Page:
"Now I urge those who read this book not to be depressed by such calamities, but to recognize that these punishments were designed not to destroy but to discipline our people." (2Macc.6:12)
"Therefore he [God] never withdraws his mercy from us. Although he disciplines us with calamities, he does not forsake his own people." (2Macc.6:16)
It seems Daniel-2 was in the same frame of mind when he wrote (soon after the Jews got massacred) in order to show God "does not forsake his own people" by calling for divine revenge, the resurrections ("not to destroy") and the new eternal order (Da12:1-3).

Note: '2Maccabees' was written 124-63 B.C.E. (some 60-110 years after 'Daniel' was published). With the benefit of hindsight, here the savior is Judas Maccabeus. This Judas started the Hasmonean dynasty (166-63), a period of revival & expansion of the Jewish faith.

11:36 Then the king
[NOT any antichrist but king Antiochus IV, victorious and totally in control. It is the same king as the one in 11:31-32, whose army took care of the opposition (11:32b-35). There is nothing in 11:33-35 to indicate there was a change]
` shall do according to his own will: he shall exalt
[2Macc.5:17 "Antiochus was elated in spirit", after looting the temple]
and magnify himself above every god, shall speak blasphemies against the God of gods,
[there are many mentions of the existence of other gods, with God seemingly isolated from any mortals]
` and shall prosper till the wrath has been accomplished; for what has been determined shall be done.
[again the time of the end (God's wrath) is related with Antiochus' times, not thousands of years later!]

Note: the "end" of any destroyer of the temple of Jerusalem was "prophesied" (as a curse) in:
Ezra 6:12a "May God, ..., overthrow any king or people who lifts a hand to change this decree or to destroy this temple in Jerusalem."
So Daniel-2 had some biblical basis when he predicted Antiochus' punishment by divinely inflicted death.

Daniel Part 2b "Seventy 'Sevens'":

The "seventy 'sevens'" passage (9:24-27) is presented as a further explanation on a vision (8:1-12) already explained once (8:15-25):
- The vision (8:1-12): "In the third year of the reign of King Belshazzar a vision appeared to me; to me, Daniel; .... I saw in the vision, and it so happened while I was looking, ... Then I lifted my eyes and saw, and there, standing beside the river, was a ram which had two horns, ..."

- The first explanation (8:15-25): "Then it happened, when I, Daniel, had seen the vision and was seeking the meaning, that suddenly there stood before me one having the appearance of a man. And I heard a man's voice between the banks of the Ulai, who called, and said, "Gabriel, make this man understand the vision."... And he [Gabriel] said, "Look, I am making known to you what shall happen in the latter time of the indignation; for at the appointed time the end shall be. The ram which you saw, having the two horns [in the vision (8:1-12)]"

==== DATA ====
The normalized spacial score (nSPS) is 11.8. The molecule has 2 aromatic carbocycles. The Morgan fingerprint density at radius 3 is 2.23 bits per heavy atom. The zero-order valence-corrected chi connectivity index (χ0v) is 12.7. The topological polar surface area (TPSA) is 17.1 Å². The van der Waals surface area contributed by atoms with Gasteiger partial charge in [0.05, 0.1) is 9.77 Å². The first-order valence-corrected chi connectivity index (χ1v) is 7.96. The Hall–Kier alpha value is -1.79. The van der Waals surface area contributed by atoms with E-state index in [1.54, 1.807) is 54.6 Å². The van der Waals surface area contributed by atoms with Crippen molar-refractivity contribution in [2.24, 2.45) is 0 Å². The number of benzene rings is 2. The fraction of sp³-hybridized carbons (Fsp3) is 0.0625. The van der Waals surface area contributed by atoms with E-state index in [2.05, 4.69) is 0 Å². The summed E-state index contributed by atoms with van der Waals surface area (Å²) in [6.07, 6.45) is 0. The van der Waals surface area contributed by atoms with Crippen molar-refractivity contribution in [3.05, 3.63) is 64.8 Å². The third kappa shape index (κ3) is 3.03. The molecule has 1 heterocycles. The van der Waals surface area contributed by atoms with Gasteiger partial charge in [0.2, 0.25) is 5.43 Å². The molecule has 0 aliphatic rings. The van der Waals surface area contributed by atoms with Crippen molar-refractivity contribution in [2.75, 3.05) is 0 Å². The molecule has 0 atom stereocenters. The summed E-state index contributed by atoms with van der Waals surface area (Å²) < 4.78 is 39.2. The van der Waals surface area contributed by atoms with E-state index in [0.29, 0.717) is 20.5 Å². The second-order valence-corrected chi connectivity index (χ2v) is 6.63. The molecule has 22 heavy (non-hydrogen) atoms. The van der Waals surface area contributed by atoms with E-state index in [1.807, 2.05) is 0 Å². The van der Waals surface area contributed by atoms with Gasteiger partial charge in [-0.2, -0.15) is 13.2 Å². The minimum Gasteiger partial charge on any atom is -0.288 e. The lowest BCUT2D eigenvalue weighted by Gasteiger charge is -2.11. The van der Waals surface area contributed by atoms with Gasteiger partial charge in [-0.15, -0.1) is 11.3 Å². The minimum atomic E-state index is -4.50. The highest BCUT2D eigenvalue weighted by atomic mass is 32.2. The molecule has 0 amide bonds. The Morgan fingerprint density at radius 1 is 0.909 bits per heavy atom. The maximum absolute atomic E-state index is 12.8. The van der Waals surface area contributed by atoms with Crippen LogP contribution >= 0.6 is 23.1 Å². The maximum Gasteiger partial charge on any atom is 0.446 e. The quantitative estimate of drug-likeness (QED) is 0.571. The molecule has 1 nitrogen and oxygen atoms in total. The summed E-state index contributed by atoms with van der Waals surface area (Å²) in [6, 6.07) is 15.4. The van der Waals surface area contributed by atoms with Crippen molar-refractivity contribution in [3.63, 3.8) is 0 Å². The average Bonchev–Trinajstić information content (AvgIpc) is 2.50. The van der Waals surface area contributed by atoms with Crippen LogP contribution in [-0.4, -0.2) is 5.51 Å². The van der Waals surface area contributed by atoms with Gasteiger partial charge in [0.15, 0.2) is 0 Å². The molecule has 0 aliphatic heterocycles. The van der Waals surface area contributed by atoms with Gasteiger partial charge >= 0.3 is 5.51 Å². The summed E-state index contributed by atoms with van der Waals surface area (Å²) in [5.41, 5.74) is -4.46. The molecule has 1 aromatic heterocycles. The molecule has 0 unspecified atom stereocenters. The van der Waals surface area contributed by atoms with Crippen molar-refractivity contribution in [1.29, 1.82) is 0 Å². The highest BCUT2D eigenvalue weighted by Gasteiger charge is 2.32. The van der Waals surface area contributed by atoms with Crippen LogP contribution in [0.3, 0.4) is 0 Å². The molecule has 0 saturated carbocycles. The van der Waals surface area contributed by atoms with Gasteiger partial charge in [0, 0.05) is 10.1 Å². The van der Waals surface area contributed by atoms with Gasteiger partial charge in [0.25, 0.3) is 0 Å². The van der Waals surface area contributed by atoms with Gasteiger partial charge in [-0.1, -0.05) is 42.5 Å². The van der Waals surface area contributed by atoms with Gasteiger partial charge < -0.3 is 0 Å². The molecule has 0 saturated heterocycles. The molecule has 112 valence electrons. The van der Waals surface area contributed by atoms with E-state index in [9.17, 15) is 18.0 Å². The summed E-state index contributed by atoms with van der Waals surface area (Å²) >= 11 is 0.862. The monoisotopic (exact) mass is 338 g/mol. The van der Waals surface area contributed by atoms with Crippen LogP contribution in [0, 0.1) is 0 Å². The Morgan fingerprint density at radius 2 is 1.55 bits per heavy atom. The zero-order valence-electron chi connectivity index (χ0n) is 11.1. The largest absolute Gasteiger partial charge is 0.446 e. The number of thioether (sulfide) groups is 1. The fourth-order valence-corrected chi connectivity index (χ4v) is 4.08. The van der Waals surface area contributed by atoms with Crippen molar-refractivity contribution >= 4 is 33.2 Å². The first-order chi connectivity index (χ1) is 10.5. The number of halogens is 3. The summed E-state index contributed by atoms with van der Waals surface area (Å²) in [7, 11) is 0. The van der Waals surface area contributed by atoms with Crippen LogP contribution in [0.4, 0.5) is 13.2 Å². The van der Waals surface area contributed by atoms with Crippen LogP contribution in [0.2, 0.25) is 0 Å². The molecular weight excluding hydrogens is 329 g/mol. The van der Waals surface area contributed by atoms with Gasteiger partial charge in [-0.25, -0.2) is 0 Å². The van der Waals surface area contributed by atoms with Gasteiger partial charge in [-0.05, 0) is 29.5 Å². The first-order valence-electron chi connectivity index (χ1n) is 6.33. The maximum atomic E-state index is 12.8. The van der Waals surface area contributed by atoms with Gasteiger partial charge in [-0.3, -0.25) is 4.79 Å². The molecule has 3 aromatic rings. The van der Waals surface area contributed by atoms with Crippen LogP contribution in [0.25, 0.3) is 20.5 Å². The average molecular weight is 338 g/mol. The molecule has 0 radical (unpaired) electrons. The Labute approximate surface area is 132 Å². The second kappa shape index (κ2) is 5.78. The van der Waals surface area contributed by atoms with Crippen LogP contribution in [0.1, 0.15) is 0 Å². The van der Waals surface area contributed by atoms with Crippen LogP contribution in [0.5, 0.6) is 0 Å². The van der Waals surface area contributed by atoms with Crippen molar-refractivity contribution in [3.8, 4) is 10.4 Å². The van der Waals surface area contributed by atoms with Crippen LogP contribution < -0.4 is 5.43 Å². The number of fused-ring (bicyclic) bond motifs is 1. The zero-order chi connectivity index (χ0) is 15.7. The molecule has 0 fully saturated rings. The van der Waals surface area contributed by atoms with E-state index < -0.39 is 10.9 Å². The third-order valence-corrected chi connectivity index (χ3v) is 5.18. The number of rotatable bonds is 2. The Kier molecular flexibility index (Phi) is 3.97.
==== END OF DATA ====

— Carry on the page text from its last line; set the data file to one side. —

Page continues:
But the explanation is not understood by Daniel:
8:27 "And I, Daniel, fainted and was sick for days; afterward I arose and went about the king's business. I was astonished by the vision, but no one understood it. ..."
Consequently, a second explanation is required!

- The second explanation (9:24-27) is introduced as follows:
9:20-23 " Now while I was ... presenting my supplication
[for the restoration of Jerusalem & its sanctuary (9:16-19), which Daniel understands would take a long time (9:2). Consequently, the second explanation is mostly about the city & its temple]
` ..., while I was speaking in prayer, the man Gabriel, whom I had seen in the vision [of Gabriel only!] at the beginning, being caused to fly swiftly, reached me about the time of the evening offering. And he informed me, and talked with me [no vision here, just information and talk], and said, "O Daniel, I have now come forth to give you skill to understand [and not to subject Daniel to another vision!]. At the beginning of your supplications the command went out, and I have come to tell you, for you are greatly beloved; therefore consider the matter, and understand the vision [the one of Da8:1-12]:"